PACIFIC HALIBUT (HIPPOGLOSSUS STENOLEPIS)
Tasty any way you cook it!
Pacific halibut is the most crucial flatfish in Family Pleuronectidae. Halibut swim sideways, with one side down and the other facing up. The top of the Halibut where both of its eyes are is colored to camouflage it. The Halibut is a lazy eater and perch themselves on the top of a shelf and lay there with there mouths open just waiting for the food to get washed up into there awaiting bellies. Halibut altho they swim sideways have flesh on both the upper side and the lower side. When looking at them, you can see a distinct line right down either side of the fish right down the middle when you filet them you just follow the marks with your knife and cut along the edges making to delicious filets. Then you roll it over and do the same on the other side making four nice chunks per fish.
Where do they live?
Fishing for Halibut on your Alaska Cruise you could be fishing at 20 Feet up to 1000 Feet, but they have been found at expanses up to 3,600 ft. We usually angle in 200 to 300 ft of water.
They prefer ocean temperatures in the area of 38-47º F.
Amateur anglers occasionally confuse Pacific Halibut with Arrow-tooth flounder. Also, the Greenland Turbot
There are three stocks of arrow-tooth flounder: Bering Sea/Aleutian Islands, Gulf of Alaska, and West Coast:
Arrowtooth flounder are found from the Bering Sea through Northern California.
Arrowtooth flounder is a relatively large, brownish-colored flatfish with a largemouth.
They’re members of the family Pleuronectidae, the right-eyed flounders, which have both eyes on the right side and lie on the ocean floor on their left side.
Arrowtooth flounder grow slowly and can live up to 27 years.
Males can reach 2 feet in length, and females grow a bit larger, up to almost 3 feet.
Males sexually mature when they reach 3 to 7 years old, and females can reproduce when they reach 4 to 8 years old.
The spawning season varies by location:
Off the West Coast from late fall through early spring.
In the Gulf of Alaska during spring and summer.
Off the coast of Alaska during fall and winter.
They spawn multiple times during a spawning season, releasing eggs that are then fertilized externally.
Arrowtooth flounder eggs hatch in deep water (below 400 meters) and rise up the water column as they develop, then settle to the ocean bottom during the summer and fall.
Larvae eat copepods, a type of small crustacean.
Juveniles and adults feed on crustaceans (mainly pink shrimp and krill) and fish (mostly cod, herring, and pollock).
A variety of fish and marine mammals prey on arrow-tooth flounder, including skates, sharks, short spine thorny head, Halibut, orcas, other toothed whales, and harbor seals.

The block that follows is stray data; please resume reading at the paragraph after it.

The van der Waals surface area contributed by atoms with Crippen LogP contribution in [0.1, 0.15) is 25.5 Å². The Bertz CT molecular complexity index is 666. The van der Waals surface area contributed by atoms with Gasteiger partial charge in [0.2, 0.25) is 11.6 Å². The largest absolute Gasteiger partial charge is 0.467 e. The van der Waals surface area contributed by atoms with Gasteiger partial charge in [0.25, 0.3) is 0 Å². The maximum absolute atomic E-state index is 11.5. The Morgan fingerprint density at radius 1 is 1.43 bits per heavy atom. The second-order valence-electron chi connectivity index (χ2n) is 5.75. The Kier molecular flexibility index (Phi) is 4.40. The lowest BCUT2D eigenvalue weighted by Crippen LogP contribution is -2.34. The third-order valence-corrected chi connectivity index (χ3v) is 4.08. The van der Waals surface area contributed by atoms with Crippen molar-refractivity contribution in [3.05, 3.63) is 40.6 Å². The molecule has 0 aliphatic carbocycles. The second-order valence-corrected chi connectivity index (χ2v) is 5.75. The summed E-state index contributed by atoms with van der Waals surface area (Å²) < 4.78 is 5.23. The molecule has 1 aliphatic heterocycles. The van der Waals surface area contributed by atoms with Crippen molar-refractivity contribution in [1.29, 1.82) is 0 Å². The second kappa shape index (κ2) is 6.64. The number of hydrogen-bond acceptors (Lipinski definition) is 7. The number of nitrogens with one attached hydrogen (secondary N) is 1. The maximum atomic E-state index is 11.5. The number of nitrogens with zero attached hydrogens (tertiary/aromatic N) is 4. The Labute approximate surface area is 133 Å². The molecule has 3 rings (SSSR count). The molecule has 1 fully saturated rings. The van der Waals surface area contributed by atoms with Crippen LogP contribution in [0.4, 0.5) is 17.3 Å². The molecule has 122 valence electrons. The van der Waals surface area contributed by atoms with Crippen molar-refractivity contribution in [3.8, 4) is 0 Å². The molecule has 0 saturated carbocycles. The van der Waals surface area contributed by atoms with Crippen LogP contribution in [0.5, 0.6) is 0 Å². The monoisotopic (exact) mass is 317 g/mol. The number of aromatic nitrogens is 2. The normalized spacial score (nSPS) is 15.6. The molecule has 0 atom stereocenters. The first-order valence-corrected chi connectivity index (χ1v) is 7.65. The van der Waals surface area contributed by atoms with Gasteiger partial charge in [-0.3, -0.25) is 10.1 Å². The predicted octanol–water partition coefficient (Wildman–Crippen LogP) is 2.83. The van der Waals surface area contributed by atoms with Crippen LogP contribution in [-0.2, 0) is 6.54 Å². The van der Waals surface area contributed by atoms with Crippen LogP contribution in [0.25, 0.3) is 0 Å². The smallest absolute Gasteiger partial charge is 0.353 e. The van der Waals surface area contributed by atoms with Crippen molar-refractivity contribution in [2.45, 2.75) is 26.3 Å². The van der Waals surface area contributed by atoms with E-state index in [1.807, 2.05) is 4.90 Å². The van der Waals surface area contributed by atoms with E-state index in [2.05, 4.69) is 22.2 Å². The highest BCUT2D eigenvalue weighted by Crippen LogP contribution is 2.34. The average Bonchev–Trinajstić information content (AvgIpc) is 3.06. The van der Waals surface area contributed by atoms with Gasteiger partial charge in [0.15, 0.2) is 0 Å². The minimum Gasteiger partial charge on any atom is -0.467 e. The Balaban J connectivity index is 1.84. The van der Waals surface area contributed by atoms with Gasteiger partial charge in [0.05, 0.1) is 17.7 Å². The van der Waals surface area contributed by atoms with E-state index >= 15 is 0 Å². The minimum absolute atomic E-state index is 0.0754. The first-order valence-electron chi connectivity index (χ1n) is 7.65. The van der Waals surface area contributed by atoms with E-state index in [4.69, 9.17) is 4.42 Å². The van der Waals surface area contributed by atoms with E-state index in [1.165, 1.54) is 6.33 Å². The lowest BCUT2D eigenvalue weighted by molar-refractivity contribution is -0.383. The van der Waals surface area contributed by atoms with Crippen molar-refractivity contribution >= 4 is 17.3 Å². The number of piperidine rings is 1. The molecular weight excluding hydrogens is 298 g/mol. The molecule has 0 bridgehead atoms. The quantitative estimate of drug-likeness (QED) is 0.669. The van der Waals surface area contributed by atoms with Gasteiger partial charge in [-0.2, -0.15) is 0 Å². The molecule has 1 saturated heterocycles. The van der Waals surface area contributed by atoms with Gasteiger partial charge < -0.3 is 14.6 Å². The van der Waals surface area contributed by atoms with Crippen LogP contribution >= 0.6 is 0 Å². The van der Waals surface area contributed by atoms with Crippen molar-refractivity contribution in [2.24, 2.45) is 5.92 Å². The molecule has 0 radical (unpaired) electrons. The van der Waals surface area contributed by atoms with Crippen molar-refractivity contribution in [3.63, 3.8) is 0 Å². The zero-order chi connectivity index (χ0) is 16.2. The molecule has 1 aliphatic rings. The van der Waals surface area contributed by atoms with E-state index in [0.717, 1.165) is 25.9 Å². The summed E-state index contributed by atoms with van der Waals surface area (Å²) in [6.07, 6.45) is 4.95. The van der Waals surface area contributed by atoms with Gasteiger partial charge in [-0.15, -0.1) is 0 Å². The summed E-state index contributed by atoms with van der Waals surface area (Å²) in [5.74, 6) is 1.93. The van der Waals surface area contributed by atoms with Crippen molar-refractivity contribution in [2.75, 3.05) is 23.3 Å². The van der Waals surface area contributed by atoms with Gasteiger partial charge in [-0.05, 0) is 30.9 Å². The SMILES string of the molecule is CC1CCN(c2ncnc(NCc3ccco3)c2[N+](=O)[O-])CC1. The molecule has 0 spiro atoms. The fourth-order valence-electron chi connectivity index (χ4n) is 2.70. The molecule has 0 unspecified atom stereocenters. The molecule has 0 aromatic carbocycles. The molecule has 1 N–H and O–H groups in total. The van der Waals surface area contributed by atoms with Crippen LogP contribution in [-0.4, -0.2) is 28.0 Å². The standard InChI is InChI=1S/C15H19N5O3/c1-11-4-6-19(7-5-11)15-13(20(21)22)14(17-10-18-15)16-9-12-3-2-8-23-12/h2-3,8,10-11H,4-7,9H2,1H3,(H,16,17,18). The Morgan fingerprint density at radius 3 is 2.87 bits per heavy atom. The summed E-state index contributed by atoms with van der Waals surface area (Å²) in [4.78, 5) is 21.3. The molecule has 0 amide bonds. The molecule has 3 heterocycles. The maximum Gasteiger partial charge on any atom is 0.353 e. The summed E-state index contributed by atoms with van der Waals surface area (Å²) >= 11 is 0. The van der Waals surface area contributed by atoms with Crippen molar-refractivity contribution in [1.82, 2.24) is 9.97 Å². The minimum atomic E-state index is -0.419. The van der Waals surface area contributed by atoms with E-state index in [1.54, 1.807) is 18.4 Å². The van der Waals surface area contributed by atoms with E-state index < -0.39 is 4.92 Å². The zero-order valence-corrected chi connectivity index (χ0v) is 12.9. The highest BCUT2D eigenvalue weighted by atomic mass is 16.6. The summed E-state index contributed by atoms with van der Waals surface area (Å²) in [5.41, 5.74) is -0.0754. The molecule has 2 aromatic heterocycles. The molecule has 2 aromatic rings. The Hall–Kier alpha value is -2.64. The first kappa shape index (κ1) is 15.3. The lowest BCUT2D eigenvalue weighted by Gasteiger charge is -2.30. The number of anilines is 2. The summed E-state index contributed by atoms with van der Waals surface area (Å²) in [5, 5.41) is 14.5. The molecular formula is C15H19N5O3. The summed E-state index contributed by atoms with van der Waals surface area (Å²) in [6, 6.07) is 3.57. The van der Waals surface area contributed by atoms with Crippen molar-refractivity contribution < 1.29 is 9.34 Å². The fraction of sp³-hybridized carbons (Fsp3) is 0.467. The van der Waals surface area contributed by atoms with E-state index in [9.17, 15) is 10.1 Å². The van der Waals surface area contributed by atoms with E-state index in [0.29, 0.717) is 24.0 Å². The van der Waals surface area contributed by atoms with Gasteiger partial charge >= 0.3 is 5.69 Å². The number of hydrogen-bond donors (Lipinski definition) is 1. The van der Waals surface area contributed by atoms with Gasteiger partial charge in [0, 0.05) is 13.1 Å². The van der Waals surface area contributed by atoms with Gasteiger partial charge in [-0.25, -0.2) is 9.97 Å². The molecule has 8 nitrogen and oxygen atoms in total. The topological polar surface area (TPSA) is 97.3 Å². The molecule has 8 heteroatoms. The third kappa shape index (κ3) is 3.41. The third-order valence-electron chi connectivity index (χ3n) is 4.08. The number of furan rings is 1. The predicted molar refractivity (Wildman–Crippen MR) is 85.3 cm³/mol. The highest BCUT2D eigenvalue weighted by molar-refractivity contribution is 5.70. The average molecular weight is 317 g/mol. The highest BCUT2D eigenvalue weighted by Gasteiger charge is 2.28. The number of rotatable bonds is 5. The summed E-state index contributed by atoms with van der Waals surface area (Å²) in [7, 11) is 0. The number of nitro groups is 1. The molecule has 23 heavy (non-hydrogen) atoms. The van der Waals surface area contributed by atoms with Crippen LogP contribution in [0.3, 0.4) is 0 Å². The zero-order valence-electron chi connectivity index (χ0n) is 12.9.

In the Gulf of Alaska, arrow-tooth flounder is an integral part of the diet of Steller sea lions.
Greenland turbot (Reinhardtius hippoglossoides) is a Pleuronectidae (right-eyed) They’re members of the family Pleuronectidae, the right-eyed flounders, which have both eyes on the right side and lie on the ocean floor on their left side. The American Fisheries Society uses “Greenland halibut” as the common name for Reinhardtius hippoglossoides instead of Greenland turbot. To avoid confusion with the Pacific halibut, Hippoglossus stenolepis, the common name of Greenland turbot. In the US and Canada, it is marketed by this name.
Amateur anglers occasionally confuse Pacific Halibut with Arrow-tooth flounder.
In the Pacific Ocean, Greenland turbot has I be found from the Sea of Japan to the waters off California. Examples have been found across the Arctic in both the Beaufort (Chiperzak et al. 1995) and Chuchki seas. This species primarily inhabits the deeper slope and shelf waters (between 100 m to 2000 m; Fig. 5.1) in bottom temperatures ranging from -2°C to 5°C. The area of the highest density of Greenland turbot in the Pacific Ocean is in the northern Bering Sea, straddling the border between US and Russian exclusive economic zones. Juveniles are believed to spend the first 3 or 4 years of their lives on the continental shelf and then move to the continental slope (Alton et al. 1988; Sohn 2009; Fig. 5.2). Adult Greenland turbot distribution in the Bering Sea appears to be dependent on size and maturity as more significant, more mature fish migrate to deeper warmer waters. In the annual summer shelf trawl surveys conducted by the Alaska Fisheries Science Center (AFSC), the distribution by size shows a clear preference by the smaller fish for shallower (< 100m) and colder shelf waters (< 0°C). The larger specimens were in higher concentrations in deeper (> 100 m), warmer waters (> 0°C) (Fig. 5.3 and Fig. 5.4).
Unlike Halibut, both flounder have coarse scales and prominent, needle-like teeth. When cooked, both flounder turn mushy and are generally considered no suited to eat.